There has been a very revealing datil on why the President Nana Addo Dankwa Akufo-Addo in July asked the Auditor General to proceed on his accumulated leave.
Former Special Prosecutor Martin A.B.K Amidu has said that a separate corruption scandal involving the MCE for Bawku Municipal Assembly is partially to blame for the president’s directive to the Auditor General, Daniel Yao Domelovo.
This was Contrary to widely held perceptions that the Auditor General was hounded out of office because of the Osafo Maafo $1m Kroll scandal, Martin Amidu has given another twist to Domelovo ‘leave crisis.’
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According to him, a separate corruption scandal involving the MCE for Bawku Municipal Assembly is partially to blame for the president’s directive to the Auditor General, Daniel Yao Domelovo.
While presenting a pale explanation about the issue, the former special prosecutor challenged Akufo-Addo to tell Ghanaians why he has refused to interdict the MCE for her act but forced Domelovo to proceed on leave.
He added that despite his numerous attempts, both formal and informal, to have the president rescind his decision about the Auditor-General, he still went ahead to ask him to proceed on his accumulated leave.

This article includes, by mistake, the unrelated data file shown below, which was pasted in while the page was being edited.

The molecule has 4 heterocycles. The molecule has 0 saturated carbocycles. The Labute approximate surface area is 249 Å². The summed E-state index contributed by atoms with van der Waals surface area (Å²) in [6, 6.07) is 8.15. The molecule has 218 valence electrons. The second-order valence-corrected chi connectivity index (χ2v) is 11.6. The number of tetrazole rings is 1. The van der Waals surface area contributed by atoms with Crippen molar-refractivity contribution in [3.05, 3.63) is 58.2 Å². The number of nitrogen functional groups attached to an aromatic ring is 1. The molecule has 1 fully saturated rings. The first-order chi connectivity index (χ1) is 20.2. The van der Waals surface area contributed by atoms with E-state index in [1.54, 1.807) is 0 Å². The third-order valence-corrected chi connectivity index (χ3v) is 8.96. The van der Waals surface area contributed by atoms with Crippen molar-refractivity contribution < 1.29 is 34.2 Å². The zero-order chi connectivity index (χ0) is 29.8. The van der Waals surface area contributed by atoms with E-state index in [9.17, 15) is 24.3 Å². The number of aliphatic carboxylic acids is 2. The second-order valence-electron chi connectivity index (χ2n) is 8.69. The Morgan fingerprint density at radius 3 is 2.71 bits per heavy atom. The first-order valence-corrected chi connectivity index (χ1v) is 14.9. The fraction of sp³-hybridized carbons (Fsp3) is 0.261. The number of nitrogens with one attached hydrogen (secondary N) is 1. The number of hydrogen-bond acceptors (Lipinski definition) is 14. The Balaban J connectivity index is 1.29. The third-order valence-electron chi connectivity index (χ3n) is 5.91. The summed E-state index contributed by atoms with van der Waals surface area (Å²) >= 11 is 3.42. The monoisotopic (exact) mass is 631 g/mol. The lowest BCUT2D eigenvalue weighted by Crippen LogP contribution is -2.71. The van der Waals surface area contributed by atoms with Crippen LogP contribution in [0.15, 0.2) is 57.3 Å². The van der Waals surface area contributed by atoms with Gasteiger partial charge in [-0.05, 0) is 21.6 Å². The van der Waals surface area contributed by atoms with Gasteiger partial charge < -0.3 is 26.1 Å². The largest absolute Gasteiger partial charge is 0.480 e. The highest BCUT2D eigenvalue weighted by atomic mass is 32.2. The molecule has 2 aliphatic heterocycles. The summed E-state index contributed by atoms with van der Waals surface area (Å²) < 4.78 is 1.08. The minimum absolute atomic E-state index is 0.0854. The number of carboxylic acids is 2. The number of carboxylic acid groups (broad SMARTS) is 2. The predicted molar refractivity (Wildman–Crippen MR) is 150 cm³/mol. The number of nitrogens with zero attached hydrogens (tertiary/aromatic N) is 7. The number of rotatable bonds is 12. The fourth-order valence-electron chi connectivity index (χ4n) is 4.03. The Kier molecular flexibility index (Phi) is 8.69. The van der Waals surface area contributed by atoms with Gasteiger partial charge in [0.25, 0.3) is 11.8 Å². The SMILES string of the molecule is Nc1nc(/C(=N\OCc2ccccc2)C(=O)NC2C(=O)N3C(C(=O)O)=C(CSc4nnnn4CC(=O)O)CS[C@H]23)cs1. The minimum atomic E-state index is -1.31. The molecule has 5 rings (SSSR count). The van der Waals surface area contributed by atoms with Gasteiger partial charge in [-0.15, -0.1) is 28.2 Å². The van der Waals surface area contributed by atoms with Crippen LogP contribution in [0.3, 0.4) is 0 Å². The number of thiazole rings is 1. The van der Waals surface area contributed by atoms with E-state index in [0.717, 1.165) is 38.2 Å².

In a 27-page rebuttal, Martin Amidu wrote; “Anti-corruption Moses, kindly tell Ghanaians your reason for refusing to interdict or order the Municipal Chief Executive for Bawku Municipal Assembly to vacate her office, even on voluntary or compulsory leave like you unconstitutionally did to Mr Daniel Domelevo, the constitutionally appointed Auditor General of Ghana, after my several pleas with you…”
This to him, added on to his disappointment in the president and subsequent decision to resign as the Special Prosecutor.
“My dear former anti-corruption Moses, Mr President, this is just one example to remind you Mr President that you should not have unleashed your attack dogs on my integrity as being responsible for the failure of the Special Prosecutor in the fight against corruption under your presidency,” he added.
Domelevo was compelled by a letter from the Presidency to take his accumulated 167 days leave, spanning some three years of continuous service.
Although the action has been justified by the Presidency as appropriate and grounded in the law governing Public Service Commission, the decision has been criticised by some legal experts.
Critics say the proceed-on-leave directive is inappropriate because the nature of the law that creates the Auditor General’s office is similar to those that created the office of the Commission for Human Rights and Administrative Justice (CHRAJ), Commissioner and the Chief Justice, and hence must not be under the control of the Executive.Check This Out: PIAC questions the use of $169 million oil money by Finance Ministry
Others were sure it had something to do with the Auditor General’s consistent pursuit of the Senior Minister, Osafo Maafo.
Read Martin Amidu’s rebuttal below (from point 11);